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Marquette University's Johnston Hall

At Roman Catholic-affiliated Marquette University, expressing belief in the teachings of the Church could eventually get you fired.

That’s the conclusion many are drawing from a recent training seminar given to Marquette University employees that told workers to report their colleagues for harassment if they spoke openly against same-sex “marriage.”

Under federal law and Marquette University policy, all employees, faculty, staff, and student employees must submit to anti-harassment and diversity training as a condition of employment.  The programming in the anti-harassment portion of the course includes a comic strip-style story featuring a fictional employee named “Harassed Hans.” Hans is upset with his colleagues, Becky and Maria, who “have been talking about their opposition to same-sex marriage.”

“Their co-worker Hans is offended, but he struggles with whether to report the situation,” the strip says.  Eventually, Hans reports Becky and Maria to HR. 

Becky tells Maria that Hans’ complaint is “ridiculous.”

“I can’t believe he’s trying to trample on my free speech rights,” she says.

But according to the presentation, Becky’s free speech rights disappeared the moment she entered the workplace. 

“Although employees have free speech rights under the United States Constitution, in academic and other workplaces those rights are limited when they infringe upon another person’s right to work in an environment free of unlawful harassment,” the presentation states. 

“Even though Becky and Maria were only expressing their opinions and didn't mean to offend, they could still be engaging in harassment,” the presentation continues. “The complainant does not need to be involved in the conversation to be offended. Hans’ sexual orientation is also irrelevant; he does not need to be gay to be offended by his coworkers’ discussion of same-sex marriage.”

The presentation tells workers: “Hans is right to report Maria and Becky’s conversation.”

Brian Dorrington, senior director of communications at Marquette University, told the Catholic News Agency that their training program “includes the latest changes in law, and workplace diversity training reflects developing regulations.”

While the Roman Catholic Church teaches that marriage is a sacred union between one man and one woman for the purpose of creating new life, recent U.S. court decisions have redefined the institution in dozens of states to mean a legally sanctioned partnership between two people of any sex.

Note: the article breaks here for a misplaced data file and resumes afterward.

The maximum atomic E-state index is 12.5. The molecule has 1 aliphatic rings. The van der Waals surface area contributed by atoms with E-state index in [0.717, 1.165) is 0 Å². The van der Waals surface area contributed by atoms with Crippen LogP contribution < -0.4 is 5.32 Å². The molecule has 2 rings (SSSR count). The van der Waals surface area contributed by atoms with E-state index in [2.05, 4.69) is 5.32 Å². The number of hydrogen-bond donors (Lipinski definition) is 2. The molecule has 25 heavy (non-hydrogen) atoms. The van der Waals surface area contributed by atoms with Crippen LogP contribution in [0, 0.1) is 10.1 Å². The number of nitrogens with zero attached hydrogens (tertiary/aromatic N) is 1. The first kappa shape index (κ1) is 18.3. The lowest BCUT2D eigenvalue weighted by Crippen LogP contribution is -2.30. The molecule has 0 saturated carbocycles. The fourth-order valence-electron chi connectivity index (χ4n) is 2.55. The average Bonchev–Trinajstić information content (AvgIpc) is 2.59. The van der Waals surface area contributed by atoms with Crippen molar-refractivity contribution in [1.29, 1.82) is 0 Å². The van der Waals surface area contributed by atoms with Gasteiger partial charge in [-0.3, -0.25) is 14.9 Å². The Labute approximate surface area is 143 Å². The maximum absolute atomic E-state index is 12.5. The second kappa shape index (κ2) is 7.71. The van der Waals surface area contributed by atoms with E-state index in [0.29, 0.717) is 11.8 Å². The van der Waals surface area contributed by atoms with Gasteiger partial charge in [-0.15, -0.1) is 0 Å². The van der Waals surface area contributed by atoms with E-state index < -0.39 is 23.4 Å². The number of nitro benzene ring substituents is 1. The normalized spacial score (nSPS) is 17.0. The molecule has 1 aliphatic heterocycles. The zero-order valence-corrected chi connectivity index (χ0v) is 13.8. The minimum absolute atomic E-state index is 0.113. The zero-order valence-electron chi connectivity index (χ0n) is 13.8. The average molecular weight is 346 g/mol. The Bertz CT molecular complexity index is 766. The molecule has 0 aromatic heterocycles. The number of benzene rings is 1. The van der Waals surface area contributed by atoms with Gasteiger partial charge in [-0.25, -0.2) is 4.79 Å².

In light of these sweeping changes, Marquette, like many other employers, looked to the federal government and human resources experts to ensure their workplace policies kept up with the shifting legal landscape.  They hired Austin-based Workplace Answers, an HR training company that has reportedly been retained by several other Catholic institutions.  The company boasts on its website about its “customizable” course offerings, the content of which can be altered “to reflect your unique environment.” Writes the company: “Our courses are custom-tailored to your industry and employee base.”

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Asked whether the content of the anti-harassment course reflects the position of Marquette University when it comes to speech related to same-sex “marriage,” Dorrington told CNA that the “hypothetical scenarios” contained in the programming are “teaching tools [that] do not necessarily equate to university policy.”

“They are simply tools to raise awareness of various forms of harassment that could arise,” he said.  Specific accusations of harassment “would be reviewed on an individual basis,” said Dorrington.

But the university’s approach to speech that could be called either “Catholic” or “harassment” – depending on who is doing the listening – is already facing scrutiny after a student accused his instructor of squelching a discussion over same-sex “marriage” in her ethics class, saying that there was no use discussing it because “everybody agrees” it should be legal.  When the student came to her after class to object, and told her that he opposed same-sex “marriage,” she said she would not tolerate “homophobic” remarks in her classroom and advised him to drop the class, even though it is required for graduation.

In relation to that case, Dorrington said in a statement that the university is “reviewing both a concern raised by a student and a concern raised by a faculty member. We are taking appropriate steps to make sure that everyone involved is heard and treated fairly. In compliance with state and federal privacy laws, we will not publicly share the results of the reviews.”